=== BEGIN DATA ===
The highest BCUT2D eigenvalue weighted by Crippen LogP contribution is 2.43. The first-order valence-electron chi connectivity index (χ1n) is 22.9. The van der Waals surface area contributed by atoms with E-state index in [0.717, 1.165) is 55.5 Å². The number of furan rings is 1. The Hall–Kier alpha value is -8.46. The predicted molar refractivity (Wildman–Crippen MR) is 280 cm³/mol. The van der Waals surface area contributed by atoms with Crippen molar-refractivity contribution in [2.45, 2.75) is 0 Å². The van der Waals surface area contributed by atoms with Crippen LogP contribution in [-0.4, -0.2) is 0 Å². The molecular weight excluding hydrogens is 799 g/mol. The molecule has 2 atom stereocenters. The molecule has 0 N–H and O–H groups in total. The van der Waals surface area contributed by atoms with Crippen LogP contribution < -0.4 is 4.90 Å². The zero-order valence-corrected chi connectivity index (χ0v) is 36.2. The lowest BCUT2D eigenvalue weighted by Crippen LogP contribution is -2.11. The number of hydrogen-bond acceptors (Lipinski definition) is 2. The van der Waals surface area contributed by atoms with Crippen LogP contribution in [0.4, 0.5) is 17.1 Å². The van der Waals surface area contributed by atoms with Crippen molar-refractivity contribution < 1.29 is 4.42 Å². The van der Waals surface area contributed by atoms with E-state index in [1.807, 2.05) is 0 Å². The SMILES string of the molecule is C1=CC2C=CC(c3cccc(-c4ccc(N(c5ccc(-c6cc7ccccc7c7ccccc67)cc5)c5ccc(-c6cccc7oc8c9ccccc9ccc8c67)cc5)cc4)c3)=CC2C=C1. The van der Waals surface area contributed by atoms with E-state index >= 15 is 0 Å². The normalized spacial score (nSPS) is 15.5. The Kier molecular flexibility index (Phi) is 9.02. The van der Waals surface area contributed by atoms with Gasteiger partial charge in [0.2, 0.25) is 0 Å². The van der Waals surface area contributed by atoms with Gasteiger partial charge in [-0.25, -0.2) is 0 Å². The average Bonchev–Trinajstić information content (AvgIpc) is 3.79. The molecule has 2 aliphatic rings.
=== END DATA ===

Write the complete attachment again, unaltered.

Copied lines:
The highest BCUT2D eigenvalue weighted by Crippen LogP contribution is 2.43. The first-order valence-electron chi connectivity index (χ1n) is 22.9. The van der Waals surface area contributed by atoms with E-state index in [0.717, 1.165) is 55.5 Å². The number of furan rings is 1. The Hall–Kier alpha value is -8.46. The predicted molar refractivity (Wildman–Crippen MR) is 280 cm³/mol. The van der Waals surface area contributed by atoms with Crippen molar-refractivity contribution in [2.45, 2.75) is 0 Å². The van der Waals surface area contributed by atoms with Crippen LogP contribution in [-0.4, -0.2) is 0 Å². The molecular weight excluding hydrogens is 799 g/mol. The molecule has 2 atom stereocenters. The molecule has 0 N–H and O–H groups in total. The van der Waals surface area contributed by atoms with Crippen LogP contribution < -0.4 is 4.90 Å². The zero-order valence-corrected chi connectivity index (χ0v) is 36.2. The lowest BCUT2D eigenvalue weighted by Crippen LogP contribution is -2.11. The number of hydrogen-bond acceptors (Lipinski definition) is 2. The van der Waals surface area contributed by atoms with Crippen LogP contribution in [0.4, 0.5) is 17.1 Å². The van der Waals surface area contributed by atoms with Crippen molar-refractivity contribution < 1.29 is 4.42 Å². The van der Waals surface area contributed by atoms with E-state index in [1.807, 2.05) is 0 Å². The SMILES string of the molecule is C1=CC2C=CC(c3cccc(-c4ccc(N(c5ccc(-c6cc7ccccc7c7ccccc67)cc5)c5ccc(-c6cccc7oc8c9ccccc9ccc8c67)cc5)cc4)c3)=CC2C=C1. The van der Waals surface area contributed by atoms with E-state index >= 15 is 0 Å². The normalized spacial score (nSPS) is 15.5. The Kier molecular flexibility index (Phi) is 9.02. The van der Waals surface area contributed by atoms with Gasteiger partial charge in [0.2, 0.25) is 0 Å². The van der Waals surface area contributed by atoms with Gasteiger partial charge in [-0.25, -0.2) is 0 Å². The average Bonchev–Trinajstić information content (AvgIpc) is 3.79. The molecule has 2 aliphatic rings.